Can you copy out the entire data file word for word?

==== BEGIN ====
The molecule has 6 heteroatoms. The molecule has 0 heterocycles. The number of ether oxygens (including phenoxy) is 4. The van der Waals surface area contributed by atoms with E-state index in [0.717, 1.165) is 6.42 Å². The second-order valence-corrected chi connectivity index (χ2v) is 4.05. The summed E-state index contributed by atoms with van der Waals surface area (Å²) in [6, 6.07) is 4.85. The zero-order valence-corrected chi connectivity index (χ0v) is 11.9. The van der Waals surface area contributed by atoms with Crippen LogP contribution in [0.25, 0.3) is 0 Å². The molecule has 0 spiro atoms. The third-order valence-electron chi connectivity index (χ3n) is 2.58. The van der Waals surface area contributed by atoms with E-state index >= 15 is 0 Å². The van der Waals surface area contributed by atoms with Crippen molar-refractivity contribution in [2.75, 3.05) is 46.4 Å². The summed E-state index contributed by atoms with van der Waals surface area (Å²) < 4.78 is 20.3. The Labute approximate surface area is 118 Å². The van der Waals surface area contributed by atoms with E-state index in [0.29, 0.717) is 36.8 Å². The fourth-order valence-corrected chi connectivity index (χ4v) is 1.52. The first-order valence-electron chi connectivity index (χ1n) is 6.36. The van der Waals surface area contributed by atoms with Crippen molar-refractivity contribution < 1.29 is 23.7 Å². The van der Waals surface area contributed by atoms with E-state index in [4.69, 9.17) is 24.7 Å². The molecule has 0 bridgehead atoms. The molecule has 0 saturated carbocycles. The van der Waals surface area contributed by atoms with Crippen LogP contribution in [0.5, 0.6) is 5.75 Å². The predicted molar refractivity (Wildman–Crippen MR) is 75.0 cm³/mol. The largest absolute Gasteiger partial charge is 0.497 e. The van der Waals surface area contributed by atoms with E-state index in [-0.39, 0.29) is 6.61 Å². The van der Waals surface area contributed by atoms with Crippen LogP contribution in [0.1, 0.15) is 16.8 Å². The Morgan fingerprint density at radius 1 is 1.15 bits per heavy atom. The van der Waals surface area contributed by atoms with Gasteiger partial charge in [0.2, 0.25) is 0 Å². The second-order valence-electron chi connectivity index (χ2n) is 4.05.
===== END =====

The molecule has 6 heteroatoms. The molecule has 0 heterocycles. The number of ether oxygens (including phenoxy) is 4. The van der Waals surface area contributed by atoms with E-state index in [0.717, 1.165) is 6.42 Å². The second-order valence-corrected chi connectivity index (χ2v) is 4.05. The summed E-state index contributed by atoms with van der Waals surface area (Å²) in [6, 6.07) is 4.85. The zero-order valence-corrected chi connectivity index (χ0v) is 11.9. The van der Waals surface area contributed by atoms with Crippen LogP contribution in [0.25, 0.3) is 0 Å². The molecule has 0 spiro atoms. The third-order valence-electron chi connectivity index (χ3n) is 2.58. The van der Waals surface area contributed by atoms with E-state index >= 15 is 0 Å². The van der Waals surface area contributed by atoms with Crippen molar-refractivity contribution in [2.75, 3.05) is 46.4 Å². The summed E-state index contributed by atoms with van der Waals surface area (Å²) < 4.78 is 20.3. The Labute approximate surface area is 118 Å². The van der Waals surface area contributed by atoms with E-state index in [0.29, 0.717) is 36.8 Å². The fourth-order valence-corrected chi connectivity index (χ4v) is 1.52. The first-order valence-electron chi connectivity index (χ1n) is 6.36. The van der Waals surface area contributed by atoms with Crippen molar-refractivity contribution < 1.29 is 23.7 Å². The van der Waals surface area contributed by atoms with E-state index in [4.69, 9.17) is 24.7 Å². The molecule has 0 bridgehead atoms. The molecule has 0 saturated carbocycles. The van der Waals surface area contributed by atoms with Crippen LogP contribution in [0.5, 0.6) is 5.75 Å². The predicted molar refractivity (Wildman–Crippen MR) is 75.0 cm³/mol. The largest absolute Gasteiger partial charge is 0.497 e. The van der Waals surface area contributed by atoms with E-state index in [-0.39, 0.29) is 6.61 Å². The van der Waals surface area contributed by atoms with Crippen LogP contribution in [0.1, 0.15) is 16.8 Å². The Morgan fingerprint density at radius 1 is 1.15 bits per heavy atom. The van der Waals surface area contributed by atoms with Gasteiger partial charge in [0.2, 0.25) is 0 Å². The second-order valence-electron chi connectivity index (χ2n) is 4.05.